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10 critical financial actions to take if you get laid off

Here’s your to-do list to help salvage your finances until you get back on your feet This article is reprinted by permission from

Almost two million people in the U.S. get the bad news every month: they have been laid off. Whether they are retail clerks or rocket scientists, their bosses have decided that the enterprises will be more efficient without them.

Being on the receiving end of a pink slip is, naturally, stressful. Paychecks stop coming and each month a new crop of jobless bankers, chocolate makers and other redundant workers scramble to support themselves and their families until they can line up a new position.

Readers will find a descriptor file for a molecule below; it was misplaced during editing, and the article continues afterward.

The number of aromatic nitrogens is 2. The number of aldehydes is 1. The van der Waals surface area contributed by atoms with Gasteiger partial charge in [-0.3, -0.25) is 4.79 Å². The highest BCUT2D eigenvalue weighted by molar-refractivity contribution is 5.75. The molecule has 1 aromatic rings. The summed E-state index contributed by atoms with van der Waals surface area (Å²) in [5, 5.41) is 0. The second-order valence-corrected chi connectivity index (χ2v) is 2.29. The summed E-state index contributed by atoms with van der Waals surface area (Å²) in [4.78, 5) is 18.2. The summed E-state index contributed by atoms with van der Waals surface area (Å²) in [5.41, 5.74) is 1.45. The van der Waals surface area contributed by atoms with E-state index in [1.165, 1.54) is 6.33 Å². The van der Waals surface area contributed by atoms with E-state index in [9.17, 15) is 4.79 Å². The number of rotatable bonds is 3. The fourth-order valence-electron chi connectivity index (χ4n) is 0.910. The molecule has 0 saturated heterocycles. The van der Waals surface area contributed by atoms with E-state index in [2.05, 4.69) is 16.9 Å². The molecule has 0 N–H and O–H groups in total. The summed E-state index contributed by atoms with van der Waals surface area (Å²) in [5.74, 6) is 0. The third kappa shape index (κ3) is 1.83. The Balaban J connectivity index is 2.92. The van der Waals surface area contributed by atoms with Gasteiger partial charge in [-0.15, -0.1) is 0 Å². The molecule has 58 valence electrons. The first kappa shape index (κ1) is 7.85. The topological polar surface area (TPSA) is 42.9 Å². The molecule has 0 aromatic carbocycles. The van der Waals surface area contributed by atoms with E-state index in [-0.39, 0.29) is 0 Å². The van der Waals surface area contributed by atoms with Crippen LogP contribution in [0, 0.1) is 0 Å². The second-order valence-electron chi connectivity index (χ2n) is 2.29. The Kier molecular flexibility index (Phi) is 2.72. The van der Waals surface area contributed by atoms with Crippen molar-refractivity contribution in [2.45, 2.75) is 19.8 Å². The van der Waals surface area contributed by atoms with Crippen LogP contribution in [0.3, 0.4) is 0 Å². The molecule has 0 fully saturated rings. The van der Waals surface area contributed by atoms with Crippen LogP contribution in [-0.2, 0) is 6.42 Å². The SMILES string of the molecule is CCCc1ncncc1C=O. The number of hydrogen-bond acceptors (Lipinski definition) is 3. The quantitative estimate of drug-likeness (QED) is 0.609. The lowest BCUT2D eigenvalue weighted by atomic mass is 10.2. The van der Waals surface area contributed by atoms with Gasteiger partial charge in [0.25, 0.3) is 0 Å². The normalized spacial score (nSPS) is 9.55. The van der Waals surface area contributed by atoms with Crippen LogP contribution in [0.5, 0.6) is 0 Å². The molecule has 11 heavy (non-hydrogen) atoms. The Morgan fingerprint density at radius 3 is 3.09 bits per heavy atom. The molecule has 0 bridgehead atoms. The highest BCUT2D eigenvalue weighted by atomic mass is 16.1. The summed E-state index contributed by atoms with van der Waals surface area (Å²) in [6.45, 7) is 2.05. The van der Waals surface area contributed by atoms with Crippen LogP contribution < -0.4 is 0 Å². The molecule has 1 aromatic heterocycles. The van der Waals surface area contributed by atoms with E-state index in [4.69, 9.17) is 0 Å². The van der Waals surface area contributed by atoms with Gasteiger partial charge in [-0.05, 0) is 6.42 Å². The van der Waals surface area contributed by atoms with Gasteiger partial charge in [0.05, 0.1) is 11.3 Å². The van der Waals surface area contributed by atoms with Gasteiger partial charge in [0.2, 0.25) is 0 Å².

More: ‘Anxiety-inducing’ layoffs are scaring many U.S. workers. How worried should they be?

They all know instinctively that being smart with money is vital after a layoff, but they do not all know the best moves to make. Here are the fundamentals from Next Avenue.

1. Secure healthcare coverage. Maintaining healthcare for you and your family is an important financial task. So don’t delay.

“Assess your healthcare options immediately,” says Sean Lovison, a certified financial planner at Purpose Built Financial Services in Moorestown, New Jersey.

“If your former employer-provided health insurance, consider (paying for) COBRA to continue your current coverage, although this can be expensive,” he adds, “or explore the marketplace for alternatives. (Affordable Care Act coverage could be a more affordable option.)

“Health care expenses can be significant and ensuring coverage is critical.”

One good option may be to change over to a spouse’s health plan.